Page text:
How To Publish an Audiobook
Some online author friends have asked me how I had my book made into an audiobook. There must be other people wondering the same thing, so I thought I’d share my experience of the process here on my blog. I went through the Audiobook Creation Exchange (ACX). With ACX there was very little for me to do. I listed my book, posted a short excerpt to be used for auditions, invited some narrators to audition, listened to the auditions and selected a narrator, and approved the final product. After that, my part is done. I found the process very easy, and the people at ACX were professional and friendly when I emailed with questions. I wasn’t sure what I was getting myself into, but I took a deep breath and plunged in.
First be sure you have audio rights to your book. If you’re self-published, then of course you have those rights. If your book is with a publisher, check your contract to see if they took audio rights.
If you have the audio rights to your book, then you are the Rights Holder. The Producer is the person or company who will record and create the audiobook. The Narrator is the person who will read the book. The Producer and Narrator may be one and the same and is usually called The Producer. For Sleeping With the Wolf I was intrigued by Brick Shop Audio and invited them to audition. They are professional, with excellent narrators. The narrator I chose was Clementine Cage. I love the way she changes her voice so the listener knows which character is speaking.
What do you need to do to have your book put into audio?
- A short excerpt of the book to be used for auditions
- A clean full manuscript
- Cover art
1. Go to www.acx.com and set up an account.
2. Click Add Your Title. It will bring up any books associated with your name on Amazon. Select the book you want to work on.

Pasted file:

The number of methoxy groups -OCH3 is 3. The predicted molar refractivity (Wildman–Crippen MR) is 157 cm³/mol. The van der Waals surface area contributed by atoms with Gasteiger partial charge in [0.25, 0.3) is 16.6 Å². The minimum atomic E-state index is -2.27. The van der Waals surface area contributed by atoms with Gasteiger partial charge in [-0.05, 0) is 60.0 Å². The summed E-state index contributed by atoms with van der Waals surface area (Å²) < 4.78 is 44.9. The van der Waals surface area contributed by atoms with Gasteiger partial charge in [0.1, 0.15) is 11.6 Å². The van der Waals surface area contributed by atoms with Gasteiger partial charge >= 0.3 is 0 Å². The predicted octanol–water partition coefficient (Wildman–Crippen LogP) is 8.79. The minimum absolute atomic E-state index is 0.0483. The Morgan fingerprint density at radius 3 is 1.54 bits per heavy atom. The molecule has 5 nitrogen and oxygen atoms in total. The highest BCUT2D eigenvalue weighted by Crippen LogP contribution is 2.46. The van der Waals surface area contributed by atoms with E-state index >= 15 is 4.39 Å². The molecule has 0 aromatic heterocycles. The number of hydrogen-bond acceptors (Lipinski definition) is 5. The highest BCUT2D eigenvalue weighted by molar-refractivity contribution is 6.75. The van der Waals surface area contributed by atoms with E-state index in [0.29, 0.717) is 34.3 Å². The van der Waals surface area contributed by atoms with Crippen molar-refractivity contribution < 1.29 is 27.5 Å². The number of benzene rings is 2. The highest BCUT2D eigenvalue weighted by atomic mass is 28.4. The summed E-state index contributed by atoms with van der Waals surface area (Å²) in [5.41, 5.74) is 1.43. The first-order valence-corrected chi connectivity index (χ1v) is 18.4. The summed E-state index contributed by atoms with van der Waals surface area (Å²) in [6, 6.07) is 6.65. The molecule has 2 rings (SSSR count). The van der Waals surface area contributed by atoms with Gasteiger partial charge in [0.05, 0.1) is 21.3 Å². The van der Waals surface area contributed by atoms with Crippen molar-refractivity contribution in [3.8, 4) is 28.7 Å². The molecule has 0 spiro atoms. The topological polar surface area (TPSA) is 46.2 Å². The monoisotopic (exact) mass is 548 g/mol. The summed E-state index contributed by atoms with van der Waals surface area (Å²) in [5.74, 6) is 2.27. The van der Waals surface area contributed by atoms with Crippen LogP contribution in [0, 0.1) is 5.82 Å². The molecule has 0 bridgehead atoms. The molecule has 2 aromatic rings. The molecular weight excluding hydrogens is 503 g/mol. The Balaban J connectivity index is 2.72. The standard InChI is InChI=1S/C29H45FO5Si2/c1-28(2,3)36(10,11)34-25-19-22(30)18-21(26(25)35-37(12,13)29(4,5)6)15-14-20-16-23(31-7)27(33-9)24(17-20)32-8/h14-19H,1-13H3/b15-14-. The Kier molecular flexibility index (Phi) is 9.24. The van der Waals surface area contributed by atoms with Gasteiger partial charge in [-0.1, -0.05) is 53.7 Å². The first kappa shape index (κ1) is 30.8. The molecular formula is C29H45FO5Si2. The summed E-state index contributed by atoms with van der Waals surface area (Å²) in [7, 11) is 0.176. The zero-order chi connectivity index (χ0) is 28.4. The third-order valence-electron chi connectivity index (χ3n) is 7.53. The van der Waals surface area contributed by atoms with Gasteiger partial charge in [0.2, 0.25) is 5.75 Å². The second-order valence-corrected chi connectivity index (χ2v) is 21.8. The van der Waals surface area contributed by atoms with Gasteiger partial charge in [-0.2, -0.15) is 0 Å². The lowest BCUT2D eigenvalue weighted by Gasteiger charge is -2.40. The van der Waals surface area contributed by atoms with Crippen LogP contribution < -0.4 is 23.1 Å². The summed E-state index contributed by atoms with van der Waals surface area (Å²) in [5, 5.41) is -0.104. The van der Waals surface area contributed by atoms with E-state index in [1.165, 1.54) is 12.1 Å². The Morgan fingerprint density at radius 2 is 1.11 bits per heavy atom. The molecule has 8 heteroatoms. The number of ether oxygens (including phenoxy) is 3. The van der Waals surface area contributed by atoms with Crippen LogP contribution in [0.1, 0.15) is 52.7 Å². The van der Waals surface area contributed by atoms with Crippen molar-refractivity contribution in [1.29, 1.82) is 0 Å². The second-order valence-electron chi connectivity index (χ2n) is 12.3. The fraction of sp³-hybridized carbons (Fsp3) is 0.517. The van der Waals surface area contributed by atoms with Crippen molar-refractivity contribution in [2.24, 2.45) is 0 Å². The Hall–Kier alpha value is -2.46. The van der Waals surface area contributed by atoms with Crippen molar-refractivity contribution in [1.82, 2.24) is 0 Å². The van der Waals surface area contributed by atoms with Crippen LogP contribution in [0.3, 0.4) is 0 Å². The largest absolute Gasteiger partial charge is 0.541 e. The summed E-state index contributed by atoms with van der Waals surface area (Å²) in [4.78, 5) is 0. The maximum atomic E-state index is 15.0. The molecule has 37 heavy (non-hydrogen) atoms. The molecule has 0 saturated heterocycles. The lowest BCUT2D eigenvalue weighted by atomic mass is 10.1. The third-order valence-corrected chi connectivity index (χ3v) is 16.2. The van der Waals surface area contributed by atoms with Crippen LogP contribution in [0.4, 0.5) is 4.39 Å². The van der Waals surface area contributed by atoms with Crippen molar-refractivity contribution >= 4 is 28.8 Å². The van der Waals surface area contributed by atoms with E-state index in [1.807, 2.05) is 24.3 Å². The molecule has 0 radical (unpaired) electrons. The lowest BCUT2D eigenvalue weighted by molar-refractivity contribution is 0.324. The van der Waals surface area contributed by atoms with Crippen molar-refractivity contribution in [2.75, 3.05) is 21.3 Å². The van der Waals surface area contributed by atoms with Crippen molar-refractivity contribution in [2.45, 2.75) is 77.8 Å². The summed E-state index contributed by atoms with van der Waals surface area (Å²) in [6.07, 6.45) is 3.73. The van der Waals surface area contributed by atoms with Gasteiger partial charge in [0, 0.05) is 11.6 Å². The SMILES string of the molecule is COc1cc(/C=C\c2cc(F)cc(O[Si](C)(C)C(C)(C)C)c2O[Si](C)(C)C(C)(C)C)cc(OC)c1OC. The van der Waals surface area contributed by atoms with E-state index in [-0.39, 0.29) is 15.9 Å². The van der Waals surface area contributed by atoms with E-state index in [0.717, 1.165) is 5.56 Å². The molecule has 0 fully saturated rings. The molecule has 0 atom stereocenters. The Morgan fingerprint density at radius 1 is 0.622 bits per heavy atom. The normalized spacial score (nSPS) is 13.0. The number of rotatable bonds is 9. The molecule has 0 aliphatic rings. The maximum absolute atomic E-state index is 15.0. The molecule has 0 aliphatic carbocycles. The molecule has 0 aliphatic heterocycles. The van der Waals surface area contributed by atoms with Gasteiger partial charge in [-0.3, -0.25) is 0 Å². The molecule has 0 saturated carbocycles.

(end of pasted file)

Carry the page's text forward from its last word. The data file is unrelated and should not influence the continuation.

3. A box comes up with three options. You can narrate your book yourself, but unless you have great sound equipment I’d go with “I’m looking for someone to narrate and produce my audiobook.”
4. The ACX Book Posting Agreement comes up. This is a legal contract, just like one from a publisher, so read it. When you’re satisfied, click Agree & Continue.
5. A new page comes up: Create the Title Profile. Various fields need to be filled out. About My Book is auto-populated with the blurb from Amazon. You can edit it, add stuff, or even re-write it all together. You need to select what genre the book is, and then list your requirements for the narrator. Male or female? Southern accent, British accent? The Additional Comments box is important because prospective producers will read it to find out more about your book. You want to tell them things that will make them want to audition.
6. Upload the audition file. Unless the first page has great interaction between the main characters, don’t choose the first page. You want to hear how the narrator will speak various characters. Keep the audition file fairly short, just two pages. In the Note to the Producer field write anything you think will help them to understand the scene and what you want the voices to sound like.